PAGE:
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SMERT Founding History

The first SMERT brush truck

Our community is nestled in the foothills just east of Rocky Mountain National Park. A 3,500 foot elevation gain makes this relatively small community geographically extreme. What is considerably unique about our community is that it was platted before the county insisted upon more than one access road. Part of our community lies within a rural fire protection district and part does not--with only one way in and one way out. The access road is extremely difficult to drive safely, especially with large emergency vehicles.

It is one of a growing number of communities in the West that are classified as wildland urban interface. WUI is the zone where structures meet and intermingle with wildland or vegetative fuels. WUI is the zone that poses tremendous risks to life, property and infrastructure and is one of the most dangerous and complicated situations firefighters face.

In June of 2000 our small community was engulfed by the Bobcat Gulch wildfire. It was the first of many mega-fires Colorado experienced in the year 2000. Many in our community suffered devastating losses to their homes and property and over 10,000 acres of beautiful Roosevelt National Forest stand dead, or are now ground fuels.

Through our experience with the Bobcat wildfire, we began to understand what it meant to be neighbors and how neighbors helping neighbors could make a difference. A few families began meeting to plan ways to make our mountain community safer, to perpetuate and build upon the deep sense of community that arose from the ashes of the Bobcat fire. As a result of these meetings, the Storm Mountain Emergency Response Team (SMERT) was formed.

We started by struggling through the government paperwork to obtain 501(c)3 status as a community non-profit organization. When we learned of a brush truck soon to be retired from active service with Loveland Rural Fire Department, SMERT decided to purchase it with donations collected from the community. Every year since, we have received enough in community donations to pay for the truck insurance. Our community is fortunate to have two residents who are full-time paramedics. With their help, SMERT was able to obtain an old rescue vehicle which was then stocked with emergency equipment and medical supplies against a weather event which prevents transport.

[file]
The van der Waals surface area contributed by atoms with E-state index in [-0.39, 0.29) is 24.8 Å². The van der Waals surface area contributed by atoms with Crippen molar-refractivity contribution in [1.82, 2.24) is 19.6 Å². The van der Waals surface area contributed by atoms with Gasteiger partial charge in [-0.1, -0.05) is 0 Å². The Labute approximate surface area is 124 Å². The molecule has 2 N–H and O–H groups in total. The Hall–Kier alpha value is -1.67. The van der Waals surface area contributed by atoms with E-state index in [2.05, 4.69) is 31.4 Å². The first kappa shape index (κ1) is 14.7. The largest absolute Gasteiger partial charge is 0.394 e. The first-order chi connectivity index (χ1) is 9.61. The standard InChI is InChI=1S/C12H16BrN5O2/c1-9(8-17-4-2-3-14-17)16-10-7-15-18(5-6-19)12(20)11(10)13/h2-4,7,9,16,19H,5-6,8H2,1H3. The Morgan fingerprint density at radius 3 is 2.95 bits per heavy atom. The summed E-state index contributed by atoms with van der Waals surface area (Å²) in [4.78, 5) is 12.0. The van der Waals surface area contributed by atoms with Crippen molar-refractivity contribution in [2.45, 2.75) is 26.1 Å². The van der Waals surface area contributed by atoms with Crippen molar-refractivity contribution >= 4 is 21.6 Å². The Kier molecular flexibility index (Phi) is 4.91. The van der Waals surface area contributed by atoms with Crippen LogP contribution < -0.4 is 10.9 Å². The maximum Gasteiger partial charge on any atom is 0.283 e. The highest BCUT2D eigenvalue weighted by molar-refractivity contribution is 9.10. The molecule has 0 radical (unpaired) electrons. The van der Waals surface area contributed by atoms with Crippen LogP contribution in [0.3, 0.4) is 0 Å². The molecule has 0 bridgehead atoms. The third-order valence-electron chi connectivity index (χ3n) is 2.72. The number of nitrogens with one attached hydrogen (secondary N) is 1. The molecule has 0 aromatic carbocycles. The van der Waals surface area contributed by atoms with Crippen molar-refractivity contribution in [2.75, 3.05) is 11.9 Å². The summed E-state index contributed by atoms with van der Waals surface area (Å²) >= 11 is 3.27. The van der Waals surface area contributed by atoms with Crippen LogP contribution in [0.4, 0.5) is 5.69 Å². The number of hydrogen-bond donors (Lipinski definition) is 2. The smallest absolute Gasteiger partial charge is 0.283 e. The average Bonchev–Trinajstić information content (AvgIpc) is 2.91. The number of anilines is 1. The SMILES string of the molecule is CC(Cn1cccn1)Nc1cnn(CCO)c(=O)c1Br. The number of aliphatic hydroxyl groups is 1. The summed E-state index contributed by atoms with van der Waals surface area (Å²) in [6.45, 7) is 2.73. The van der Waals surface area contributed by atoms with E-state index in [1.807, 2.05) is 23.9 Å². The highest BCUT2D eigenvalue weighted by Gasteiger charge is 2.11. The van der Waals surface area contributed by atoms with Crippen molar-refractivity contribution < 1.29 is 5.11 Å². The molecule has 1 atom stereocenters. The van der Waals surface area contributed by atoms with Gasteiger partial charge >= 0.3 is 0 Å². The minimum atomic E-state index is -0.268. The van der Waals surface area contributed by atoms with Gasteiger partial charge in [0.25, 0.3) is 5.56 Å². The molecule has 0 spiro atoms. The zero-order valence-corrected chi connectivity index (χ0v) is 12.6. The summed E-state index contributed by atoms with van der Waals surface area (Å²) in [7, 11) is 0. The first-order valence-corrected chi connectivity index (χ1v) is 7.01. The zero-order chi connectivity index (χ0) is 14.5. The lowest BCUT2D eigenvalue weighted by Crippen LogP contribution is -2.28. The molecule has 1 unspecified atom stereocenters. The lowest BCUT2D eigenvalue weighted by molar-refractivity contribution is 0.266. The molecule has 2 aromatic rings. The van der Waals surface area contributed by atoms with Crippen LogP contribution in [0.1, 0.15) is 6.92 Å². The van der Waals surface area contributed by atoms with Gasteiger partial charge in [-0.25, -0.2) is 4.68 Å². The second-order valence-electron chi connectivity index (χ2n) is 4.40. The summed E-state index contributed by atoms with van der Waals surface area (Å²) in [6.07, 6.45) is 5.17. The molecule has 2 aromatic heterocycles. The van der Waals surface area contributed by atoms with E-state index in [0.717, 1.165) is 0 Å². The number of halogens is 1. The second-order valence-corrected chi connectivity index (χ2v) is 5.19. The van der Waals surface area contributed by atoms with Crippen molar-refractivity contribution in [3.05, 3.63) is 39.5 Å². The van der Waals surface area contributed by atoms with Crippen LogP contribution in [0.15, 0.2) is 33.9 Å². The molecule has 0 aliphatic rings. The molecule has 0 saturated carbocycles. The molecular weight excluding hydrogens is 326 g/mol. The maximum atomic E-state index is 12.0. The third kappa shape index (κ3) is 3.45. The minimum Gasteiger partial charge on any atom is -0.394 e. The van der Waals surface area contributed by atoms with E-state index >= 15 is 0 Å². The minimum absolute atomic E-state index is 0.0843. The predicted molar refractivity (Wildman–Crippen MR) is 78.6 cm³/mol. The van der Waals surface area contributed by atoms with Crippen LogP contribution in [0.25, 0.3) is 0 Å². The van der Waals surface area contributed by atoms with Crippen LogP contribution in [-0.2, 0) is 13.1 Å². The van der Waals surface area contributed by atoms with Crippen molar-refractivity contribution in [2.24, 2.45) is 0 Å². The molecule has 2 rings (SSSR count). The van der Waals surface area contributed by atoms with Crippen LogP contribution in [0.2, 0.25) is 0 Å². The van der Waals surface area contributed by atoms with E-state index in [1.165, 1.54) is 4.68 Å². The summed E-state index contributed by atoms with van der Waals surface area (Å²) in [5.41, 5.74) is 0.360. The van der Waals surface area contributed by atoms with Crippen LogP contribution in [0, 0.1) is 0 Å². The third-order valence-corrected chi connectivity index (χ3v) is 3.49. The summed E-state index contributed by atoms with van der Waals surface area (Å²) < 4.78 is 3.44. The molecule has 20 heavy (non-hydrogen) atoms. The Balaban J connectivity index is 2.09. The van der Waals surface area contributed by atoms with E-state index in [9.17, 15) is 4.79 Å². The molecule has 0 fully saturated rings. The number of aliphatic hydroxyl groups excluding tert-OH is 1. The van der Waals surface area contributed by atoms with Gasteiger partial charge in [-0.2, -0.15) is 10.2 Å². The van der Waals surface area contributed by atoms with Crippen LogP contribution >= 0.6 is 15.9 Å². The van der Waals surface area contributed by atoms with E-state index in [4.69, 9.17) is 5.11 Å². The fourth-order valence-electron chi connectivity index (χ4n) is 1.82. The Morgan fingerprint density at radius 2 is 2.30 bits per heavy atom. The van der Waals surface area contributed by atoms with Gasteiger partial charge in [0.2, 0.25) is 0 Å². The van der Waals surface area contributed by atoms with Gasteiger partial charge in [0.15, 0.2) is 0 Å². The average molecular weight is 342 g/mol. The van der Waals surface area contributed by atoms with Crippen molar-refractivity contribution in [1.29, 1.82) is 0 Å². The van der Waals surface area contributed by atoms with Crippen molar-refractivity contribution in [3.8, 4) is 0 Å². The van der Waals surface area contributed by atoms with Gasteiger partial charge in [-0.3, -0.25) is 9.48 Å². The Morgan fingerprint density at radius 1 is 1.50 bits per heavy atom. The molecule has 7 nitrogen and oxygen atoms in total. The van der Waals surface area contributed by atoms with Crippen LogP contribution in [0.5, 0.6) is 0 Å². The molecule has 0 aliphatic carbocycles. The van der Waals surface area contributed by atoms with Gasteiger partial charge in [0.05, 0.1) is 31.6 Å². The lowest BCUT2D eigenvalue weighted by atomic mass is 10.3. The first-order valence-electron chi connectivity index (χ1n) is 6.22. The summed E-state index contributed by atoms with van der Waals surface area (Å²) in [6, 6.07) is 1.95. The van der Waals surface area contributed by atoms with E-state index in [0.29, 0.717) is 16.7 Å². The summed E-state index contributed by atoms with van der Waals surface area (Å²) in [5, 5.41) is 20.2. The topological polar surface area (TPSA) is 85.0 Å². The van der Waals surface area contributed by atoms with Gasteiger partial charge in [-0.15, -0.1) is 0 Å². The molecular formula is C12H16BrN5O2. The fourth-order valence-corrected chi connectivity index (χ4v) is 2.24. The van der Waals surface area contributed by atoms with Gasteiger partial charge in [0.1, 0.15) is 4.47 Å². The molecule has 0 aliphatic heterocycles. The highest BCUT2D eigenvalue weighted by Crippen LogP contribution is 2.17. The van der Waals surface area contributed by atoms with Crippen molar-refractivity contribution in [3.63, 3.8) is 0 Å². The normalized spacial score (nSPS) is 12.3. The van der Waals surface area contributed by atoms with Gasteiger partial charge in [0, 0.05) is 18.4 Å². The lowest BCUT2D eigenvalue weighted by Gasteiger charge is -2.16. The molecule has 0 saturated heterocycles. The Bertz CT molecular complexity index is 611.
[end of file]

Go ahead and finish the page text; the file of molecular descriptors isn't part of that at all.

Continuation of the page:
Since SMERT began, we have organized and sponsored participation in the Larimer County Firewise program, helping residents remove thousands of BTU's of fuel from around their homes, creating defensible space and making the community safer. Several members have completed the S130/190 Basic Wildland Fire Fighting class developed by the National Wildfire Coordinating Group. Our telephone tree has been used, like reverse 911, to advise residents of impending critical matters. SMERT has established communication procedures and a team of folks ready to direct emergency services personnel to their destinations without getting lost on the narrow, twisty roads. We publish a community newsletter that helps keep fire safety matters alive in the minds of our residents, provide Welcome packets for new residents which include necessary information about safety precautions, offer a "fuel reduction" program wherein a property owner can receive fire mitigation help in exchange for a donation, have buried 275 gallon water tanks in several locations for use as back up water supply and constructed several mobile water wagons to bring water to locations as needed.

SMERT Organization Chart

Mailing Address

S.M.E.R.T.
PO Box 73
Drake, CO 80515

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